Mitsubishi UFJ Financial Group Inc., Japan’s biggest lender, is considering spending “several billion” dollars to buy a U.S. regional bank, incoming bank unit President Nobuyuki Hirano said.
The company is searching for targets mainly on the west coast to expand its commercial banking operations, Hirano, who became head of Bank of Tokyo-Mitsubishi UFJ Ltd. on April 1, said in an interview.
Mitsubishi UFJ accelerated its growth in the U.S. with the acquisition of a 22 percent stake in Morgan Stanley last year and San Francisco-based UnionBanCal Corp. in 2008, helping to counter sluggish loan demand at home. The Japanese bank’s west coast presence widened in March with a $1.5 billion deal to buy Santa Barbara, California-based Pacific Capital Bancorp.
“We are increasing the reach of our global commercial banking, that’s our core business,” said Hirano, who will take the bank’s management duties from group President Katsunori Nagayasu. “For investment banking, we have Morgan Stanley,” Hirano said in the March 26 interview.
Shares of Mitsubishi UFJ rose as much as 2.7 percent to 423 yen in Tokyo Stock Exchange trading today. They have gained 25 percent this year outpacing the benchmark Nikkei 225 Stock Average’s 19 percent increase.
Domestic Demand Wanes
Mitsubishi UFJ boosted overseas lending 9.6 percent to 18.2 trillion yen ($221 billion) as of Dec. 31 from 16.6 trillion yen in March 2010, the bank said in February. Corporate lending at home declined 8.8 percent to 43.5 trillion yen during the same period, dragging total loans down to 80.9 trillion yen from 85 trillion yen, data compiled by the bank show.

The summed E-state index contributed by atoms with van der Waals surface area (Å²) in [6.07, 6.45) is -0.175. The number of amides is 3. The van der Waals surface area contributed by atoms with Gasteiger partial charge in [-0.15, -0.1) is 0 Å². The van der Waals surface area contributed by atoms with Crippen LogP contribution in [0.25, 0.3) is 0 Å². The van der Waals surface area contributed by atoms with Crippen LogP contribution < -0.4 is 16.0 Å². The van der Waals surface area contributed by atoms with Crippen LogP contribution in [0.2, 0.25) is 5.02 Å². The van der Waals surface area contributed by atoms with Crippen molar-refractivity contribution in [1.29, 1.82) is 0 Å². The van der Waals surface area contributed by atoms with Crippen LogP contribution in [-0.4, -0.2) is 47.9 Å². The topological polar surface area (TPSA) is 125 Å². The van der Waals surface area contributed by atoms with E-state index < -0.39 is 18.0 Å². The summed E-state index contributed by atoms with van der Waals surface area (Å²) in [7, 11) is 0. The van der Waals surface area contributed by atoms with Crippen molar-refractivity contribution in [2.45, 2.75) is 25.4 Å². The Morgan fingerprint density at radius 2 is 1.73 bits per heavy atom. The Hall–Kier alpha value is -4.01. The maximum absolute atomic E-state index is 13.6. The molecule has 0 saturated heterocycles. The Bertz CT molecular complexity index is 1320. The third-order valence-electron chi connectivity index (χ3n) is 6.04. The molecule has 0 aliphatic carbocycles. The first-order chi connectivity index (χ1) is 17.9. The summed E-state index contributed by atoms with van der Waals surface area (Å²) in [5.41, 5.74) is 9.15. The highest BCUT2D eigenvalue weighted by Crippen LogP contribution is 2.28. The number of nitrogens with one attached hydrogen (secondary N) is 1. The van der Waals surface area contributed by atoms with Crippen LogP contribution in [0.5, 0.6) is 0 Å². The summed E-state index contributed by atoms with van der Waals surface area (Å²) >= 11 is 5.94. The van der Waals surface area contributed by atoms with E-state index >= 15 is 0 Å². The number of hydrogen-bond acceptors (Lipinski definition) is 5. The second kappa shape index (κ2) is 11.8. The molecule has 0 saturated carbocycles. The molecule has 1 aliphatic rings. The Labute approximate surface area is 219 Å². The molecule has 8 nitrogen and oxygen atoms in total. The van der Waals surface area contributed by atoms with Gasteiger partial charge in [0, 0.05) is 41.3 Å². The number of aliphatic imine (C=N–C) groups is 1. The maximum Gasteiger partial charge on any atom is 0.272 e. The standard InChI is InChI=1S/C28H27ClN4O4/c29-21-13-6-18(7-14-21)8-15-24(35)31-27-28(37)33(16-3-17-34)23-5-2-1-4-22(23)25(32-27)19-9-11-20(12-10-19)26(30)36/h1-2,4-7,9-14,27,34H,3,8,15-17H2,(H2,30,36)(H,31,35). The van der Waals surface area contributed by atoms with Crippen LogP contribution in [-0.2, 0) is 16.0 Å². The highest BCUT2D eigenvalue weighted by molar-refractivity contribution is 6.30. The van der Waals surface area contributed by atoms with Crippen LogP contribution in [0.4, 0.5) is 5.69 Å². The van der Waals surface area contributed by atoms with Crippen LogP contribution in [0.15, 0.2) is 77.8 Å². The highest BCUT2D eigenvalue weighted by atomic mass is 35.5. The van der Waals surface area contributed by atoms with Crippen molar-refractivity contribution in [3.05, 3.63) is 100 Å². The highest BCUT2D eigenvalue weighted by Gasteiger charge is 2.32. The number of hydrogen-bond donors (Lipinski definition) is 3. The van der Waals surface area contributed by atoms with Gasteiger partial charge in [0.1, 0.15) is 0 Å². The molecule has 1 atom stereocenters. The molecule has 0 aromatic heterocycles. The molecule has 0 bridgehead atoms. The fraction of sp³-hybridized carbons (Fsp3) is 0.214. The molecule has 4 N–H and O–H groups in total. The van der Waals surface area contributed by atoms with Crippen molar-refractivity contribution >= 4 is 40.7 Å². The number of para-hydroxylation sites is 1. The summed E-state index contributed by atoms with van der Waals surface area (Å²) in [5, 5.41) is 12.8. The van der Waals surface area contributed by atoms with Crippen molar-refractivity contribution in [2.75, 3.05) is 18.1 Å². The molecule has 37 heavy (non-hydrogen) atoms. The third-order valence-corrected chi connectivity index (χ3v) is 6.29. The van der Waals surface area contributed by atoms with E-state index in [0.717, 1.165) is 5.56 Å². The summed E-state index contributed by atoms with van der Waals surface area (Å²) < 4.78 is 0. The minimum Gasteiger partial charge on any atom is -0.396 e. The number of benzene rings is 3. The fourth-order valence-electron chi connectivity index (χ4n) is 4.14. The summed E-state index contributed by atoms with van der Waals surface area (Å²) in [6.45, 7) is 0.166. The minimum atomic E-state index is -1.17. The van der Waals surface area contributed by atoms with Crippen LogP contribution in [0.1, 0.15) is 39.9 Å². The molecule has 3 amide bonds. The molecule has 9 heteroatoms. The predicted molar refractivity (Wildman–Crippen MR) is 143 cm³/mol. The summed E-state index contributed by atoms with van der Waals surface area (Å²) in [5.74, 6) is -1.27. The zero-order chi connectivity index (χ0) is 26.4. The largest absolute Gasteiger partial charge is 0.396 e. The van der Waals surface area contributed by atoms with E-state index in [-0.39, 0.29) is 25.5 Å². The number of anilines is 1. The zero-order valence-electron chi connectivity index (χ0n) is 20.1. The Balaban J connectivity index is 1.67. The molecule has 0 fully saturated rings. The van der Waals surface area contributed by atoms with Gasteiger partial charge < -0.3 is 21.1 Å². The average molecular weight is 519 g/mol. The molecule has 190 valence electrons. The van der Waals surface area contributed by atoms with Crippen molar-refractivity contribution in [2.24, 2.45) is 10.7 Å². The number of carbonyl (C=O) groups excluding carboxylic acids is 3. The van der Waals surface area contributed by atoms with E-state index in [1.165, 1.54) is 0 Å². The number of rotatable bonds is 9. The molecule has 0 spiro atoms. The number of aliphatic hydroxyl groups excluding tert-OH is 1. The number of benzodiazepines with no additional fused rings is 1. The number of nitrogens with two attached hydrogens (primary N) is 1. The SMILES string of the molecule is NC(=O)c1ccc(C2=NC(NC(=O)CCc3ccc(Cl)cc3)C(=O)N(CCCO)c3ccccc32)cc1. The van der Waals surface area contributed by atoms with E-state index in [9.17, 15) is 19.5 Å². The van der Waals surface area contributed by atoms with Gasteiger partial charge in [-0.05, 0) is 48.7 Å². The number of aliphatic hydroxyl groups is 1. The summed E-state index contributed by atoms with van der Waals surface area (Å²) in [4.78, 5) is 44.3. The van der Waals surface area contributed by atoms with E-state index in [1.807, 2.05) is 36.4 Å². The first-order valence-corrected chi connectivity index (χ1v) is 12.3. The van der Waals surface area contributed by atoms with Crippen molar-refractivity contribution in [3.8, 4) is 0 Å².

“After going through two financial crises in three years and weathering Japan’s biggest earthquake last year, I am set to lead the bank on a path of growth and evolution,” Hirano said. He joined the bank’s predecessor in 1974 before it merged with Bank of Tokyo Ltd. in 1996, and then with UFJ Bank Ltd. in 2005, according to its website.
Mitsubishi UFJ acquired its Morgan Stanley stake when it invested $9 billion in the company in October 2008, as the New York-based firm’s stock price tumbled in the wake of Lehman Brothers Holdings Inc.’s collapse. Hirano served on Morgan Stanley’s board from March 2009 to May 2011.
The Japanese bank exchanged $7.8 billion of Morgan Stanley convertible preferred stock for common shares in June 2011, making it the lender’s biggest common shareholder.
Sumitomo Mitsui Financial Group Inc., Japan’s second-biggest bank by market value, is also looking abroad for growth. The company in January agreed to buy Royal Bank of Scotland Group Plc’s aviation division for $7.3 billion, following a 590 million euro ($787 million) deal to buy project-finance loans from Bank of Ireland in November.